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What It Takes to Be a Leader in Airline Revenue Management

By Tom Bacon on 06 February 2017

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Wall Street has been famous for paying highly-analytical “rocket scientists” millions in annual compensation to identify lucrative trades and to place high value financial bets. Arguably, airlines have an equivalent function in revenue management where complex algorithms are used to maximize revenue need to be managed, adjusted, and continually refined; this analytical function is worth more than $10 million a day at the largest airlines.

However, the leaders in airline revenue management do not tend to be highly paid, super analytical rocket scientists. First, they are not normally compensated anywhere near their value to the airline. But also, rather than hiring such mathematically-oriented “rocket scientists,” airlines more often appoint managers with proven business management skills to the vice president or director of revenue management position. Revenue management leaders are practitioners, not theorists; integrators, not lone wolves; business/commercial oriented, neither creative marketers nor mathematical whiz-kids; strong recruiters/team builders, not individual fame-seekers.

Let’s look at the profile of the VP of revenue management position at a major airline during its decades-long leadership in the evolution of revenue management.

The Beginning: Change Agent

The new VP of revenue management, is an executive from the finance department, where he was responsible for budgets and financial analyses of initiatives in all commercial and operational functions. He had an established relationship with executives across the airline, in commercial, finance, and operational functions. He was charged with bringing new analytical capability to a staff with largely operational reservations experience – analytically-based RM was new to the airline. Rather than implementation of the most sophisticated analytics, focus was more on low hanging fruit: what are the most basic steps toward inventory management and overbooking? Still, change was tough on the existing employees; people and processes were changed dramatically. The VP was not well-liked and once the hardest work was over, he moved on to another function needing a major overhaul.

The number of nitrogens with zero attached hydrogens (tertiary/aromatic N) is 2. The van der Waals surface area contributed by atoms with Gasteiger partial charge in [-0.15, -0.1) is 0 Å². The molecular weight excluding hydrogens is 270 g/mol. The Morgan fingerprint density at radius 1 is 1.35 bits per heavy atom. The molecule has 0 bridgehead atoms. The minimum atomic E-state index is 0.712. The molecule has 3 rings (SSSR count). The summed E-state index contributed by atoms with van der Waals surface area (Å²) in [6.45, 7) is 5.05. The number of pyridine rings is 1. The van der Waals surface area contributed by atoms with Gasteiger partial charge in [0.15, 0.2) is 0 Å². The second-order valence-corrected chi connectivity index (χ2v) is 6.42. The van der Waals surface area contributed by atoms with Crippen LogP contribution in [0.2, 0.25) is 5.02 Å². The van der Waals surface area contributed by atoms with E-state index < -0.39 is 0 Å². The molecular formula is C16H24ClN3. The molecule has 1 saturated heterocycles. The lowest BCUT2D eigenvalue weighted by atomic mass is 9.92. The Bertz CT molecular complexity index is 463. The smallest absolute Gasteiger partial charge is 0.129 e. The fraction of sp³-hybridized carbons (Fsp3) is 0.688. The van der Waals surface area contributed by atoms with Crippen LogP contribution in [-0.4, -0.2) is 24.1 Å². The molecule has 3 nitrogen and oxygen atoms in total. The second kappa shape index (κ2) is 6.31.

Early Stage: Team Builder

His successor, the new VP, was a people person with strong general management skills. She was able to continue to recruit the highly creative technical and analytical people into revenue management while training the operational staff to the new standards. Her team implemented dramatic improvements in the system. The mix of analytical and operational people worked well under her leadership.

Maturity: Corporate Integrator

Her replacement was again from finance but had proven himself a strong integrator across functions.  With the industry experiencing significant financial losses, there were many distractions from RM improvements. Nevertheless, his role as an integrator was critical during a period of capacity cut-backs and industry consolidation. Working with outside partners – alliances, joint ventures – became a major focus for revenue management.

[Note: Each of these revenue management VPs went on to larger commercial positions. Their successful experience in revenue management proved to be a stepping stone to positions of greater scope and responsibility.]

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Conclusion

At this leading airline, none of the revenue management leaders over decades of evolution were revenue management academics; none were experts in the sophisticated forecast techniques or optimization algorithms normally associated with modern revenue management. Instead, the emphasis of revenue management leadership has been on collaboration: both internal team-building and strong relationships with other departments. Internally, recruiting and training are critical to the success of revenue management at an airline; managing a department comprised of both highly analytical statisticians and more operations-oriented staff is a challenge. Externally, revenue management needs strong functional relationships with many other departments, including finance, operations, network management, alliances and other marketing functions. More recently, the success of revenue management has also required working well with partner airlines. 

Despite the sophistication and complexity of many revenue management systems, effective leadership typically calls on different skills than quantitative acumen. Reviewing the leadership of revenue management at this airline over time highlights how the function is not a silo but a critical piece in a larger airline commercial strategy. Although revenue management is a highly sophisticated application of big data analytics and modelling, in the end, success is more determined by strong teamwork, both internally and externally.

Topics: Aviation, Revenue Management


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